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B.Ferneyhough ( 1943 ) / Cassandra's Dream Song, for Flute Solo (1970) [HD]
Evgenios Anastasiadis

B.Ferneyhough ( 1943 ) / Cassandra's Dream Song, for Flute Solo (1970) [HD]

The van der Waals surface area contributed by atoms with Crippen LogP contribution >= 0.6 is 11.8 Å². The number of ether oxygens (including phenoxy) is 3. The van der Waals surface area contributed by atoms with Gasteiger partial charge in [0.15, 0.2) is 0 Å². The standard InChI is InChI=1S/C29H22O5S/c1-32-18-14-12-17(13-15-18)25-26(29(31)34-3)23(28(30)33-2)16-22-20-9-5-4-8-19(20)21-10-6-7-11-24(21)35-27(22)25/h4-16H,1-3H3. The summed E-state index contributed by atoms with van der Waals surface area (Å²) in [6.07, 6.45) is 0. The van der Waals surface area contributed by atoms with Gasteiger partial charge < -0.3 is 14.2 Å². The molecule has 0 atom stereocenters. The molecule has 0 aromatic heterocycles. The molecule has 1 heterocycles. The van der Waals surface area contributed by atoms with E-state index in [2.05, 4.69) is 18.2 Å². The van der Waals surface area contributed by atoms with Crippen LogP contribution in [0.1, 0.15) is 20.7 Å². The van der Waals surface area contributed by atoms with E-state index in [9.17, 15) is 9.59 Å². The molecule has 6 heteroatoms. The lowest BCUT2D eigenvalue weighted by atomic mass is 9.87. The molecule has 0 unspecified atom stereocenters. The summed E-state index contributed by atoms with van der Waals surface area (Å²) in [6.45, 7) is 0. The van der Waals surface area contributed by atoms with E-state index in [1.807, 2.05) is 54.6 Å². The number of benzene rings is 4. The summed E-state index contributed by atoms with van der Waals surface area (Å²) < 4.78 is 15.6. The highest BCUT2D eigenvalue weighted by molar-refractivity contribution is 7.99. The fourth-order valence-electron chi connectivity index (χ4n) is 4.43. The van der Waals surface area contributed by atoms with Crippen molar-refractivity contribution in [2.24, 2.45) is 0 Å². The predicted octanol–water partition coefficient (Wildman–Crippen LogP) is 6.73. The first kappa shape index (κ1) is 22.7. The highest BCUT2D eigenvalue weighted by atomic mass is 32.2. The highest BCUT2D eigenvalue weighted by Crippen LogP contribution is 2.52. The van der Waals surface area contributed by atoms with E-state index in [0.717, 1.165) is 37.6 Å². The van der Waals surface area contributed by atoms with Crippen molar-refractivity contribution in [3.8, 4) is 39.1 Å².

B.Ferneyhough ( 1943 ) / Cassandra's Dream Song, for Flute Solo (1970) Flute: Evgenios Anastasiadis Live Recording , Concert Hall, Folkwang Universität der Künste July 2021 ___________________________________________________________ *A few words about the composer, the composition and its plot: Brian Ferneyhough was born in 1943 and is a British composer. He has been identified with the New Complexity movement which is a label applied primarily to composers who seek a 'complex, multi-layered interplay of evolutionary processes occurring simultaneously in musical material. So in this composition, the depiction of the music and information in the score is very analytical. This piece consists of 2 pages, one with numbers in each system and another page with letters. Each number is played in what order and combined at the performer's discretion with one of the letters on the adjacent page. Thus the piece is played from two opposite bases, with each score containing very different material. The piece takes its name from Greek mythology and portrays the conflict between Apollo and Cassandra. Apollo loved her and promised her that if she gave him her love in return, he would teach her to predict the future. Cassandra consented, but did not keep her word once the god gave her the gift. In return, he took away people's faith in the power of her prophecy. The battle between the oppressed Cassandra is represented by the strong linear sound of the first page a sustained A and elements revolving around the A. One pole sets the system for creating the structure on the first page, and the other pole "cheats", disobeying the system. Each number on the first page evolves as if into a vision. At first it is simple and then it becomes more and more complex. According to Christa Wolf's book, "Cassandra, a Novel and Four Essays," Cassandra saw the god Apollo surrounded by bright light in her dream. He then transformed into a wolf and when he realized that he could not overpower Cassandra, he spat in her mouth. Cassandra later learns the meaning of the dream: "if Apollo spits in your mouth... it means you have the gift of foretelling the future. But no one will believe you." The technical difficulties in the play represent Cassandra's attempt to speak in her own voice again. In fact, it contains such difficult technical parts that even the composer himself admits that they are not technically achievable.
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